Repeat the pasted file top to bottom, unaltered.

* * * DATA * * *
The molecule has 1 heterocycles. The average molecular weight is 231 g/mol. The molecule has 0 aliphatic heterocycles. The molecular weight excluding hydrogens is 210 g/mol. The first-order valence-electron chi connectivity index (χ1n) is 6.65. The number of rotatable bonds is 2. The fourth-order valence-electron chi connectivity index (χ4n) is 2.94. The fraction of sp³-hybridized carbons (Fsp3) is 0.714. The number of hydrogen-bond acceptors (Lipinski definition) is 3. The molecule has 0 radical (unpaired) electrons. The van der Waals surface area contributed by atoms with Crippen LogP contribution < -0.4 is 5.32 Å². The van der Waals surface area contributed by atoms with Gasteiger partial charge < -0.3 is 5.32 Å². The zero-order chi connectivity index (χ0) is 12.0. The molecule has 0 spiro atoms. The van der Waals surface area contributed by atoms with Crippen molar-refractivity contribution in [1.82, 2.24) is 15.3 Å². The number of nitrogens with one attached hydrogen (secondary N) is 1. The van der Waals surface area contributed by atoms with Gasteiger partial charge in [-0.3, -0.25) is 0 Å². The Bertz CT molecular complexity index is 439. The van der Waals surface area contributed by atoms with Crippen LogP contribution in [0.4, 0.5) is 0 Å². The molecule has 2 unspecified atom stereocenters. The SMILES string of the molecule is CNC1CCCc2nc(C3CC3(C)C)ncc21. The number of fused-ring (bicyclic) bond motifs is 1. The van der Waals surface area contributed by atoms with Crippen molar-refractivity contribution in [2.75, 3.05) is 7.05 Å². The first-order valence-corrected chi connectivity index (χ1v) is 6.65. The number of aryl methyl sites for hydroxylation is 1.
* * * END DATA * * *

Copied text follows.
The molecule has 1 heterocycles. The average molecular weight is 231 g/mol. The molecule has 0 aliphatic heterocycles. The molecular weight excluding hydrogens is 210 g/mol. The first-order valence-electron chi connectivity index (χ1n) is 6.65. The number of rotatable bonds is 2. The fourth-order valence-electron chi connectivity index (χ4n) is 2.94. The fraction of sp³-hybridized carbons (Fsp3) is 0.714. The number of hydrogen-bond acceptors (Lipinski definition) is 3. The molecule has 0 radical (unpaired) electrons. The van der Waals surface area contributed by atoms with Crippen LogP contribution < -0.4 is 5.32 Å². The van der Waals surface area contributed by atoms with Gasteiger partial charge < -0.3 is 5.32 Å². The zero-order chi connectivity index (χ0) is 12.0. The molecule has 0 spiro atoms. The van der Waals surface area contributed by atoms with Crippen molar-refractivity contribution in [1.82, 2.24) is 15.3 Å². The number of nitrogens with one attached hydrogen (secondary N) is 1. The van der Waals surface area contributed by atoms with Gasteiger partial charge in [-0.3, -0.25) is 0 Å². The Bertz CT molecular complexity index is 439. The van der Waals surface area contributed by atoms with Crippen LogP contribution in [0.4, 0.5) is 0 Å². The molecule has 2 unspecified atom stereocenters. The SMILES string of the molecule is CNC1CCCc2nc(C3CC3(C)C)ncc21. The number of fused-ring (bicyclic) bond motifs is 1. The van der Waals surface area contributed by atoms with Crippen molar-refractivity contribution in [2.75, 3.05) is 7.05 Å². The first-order valence-corrected chi connectivity index (χ1v) is 6.65. The number of aryl methyl sites for hydroxylation is 1.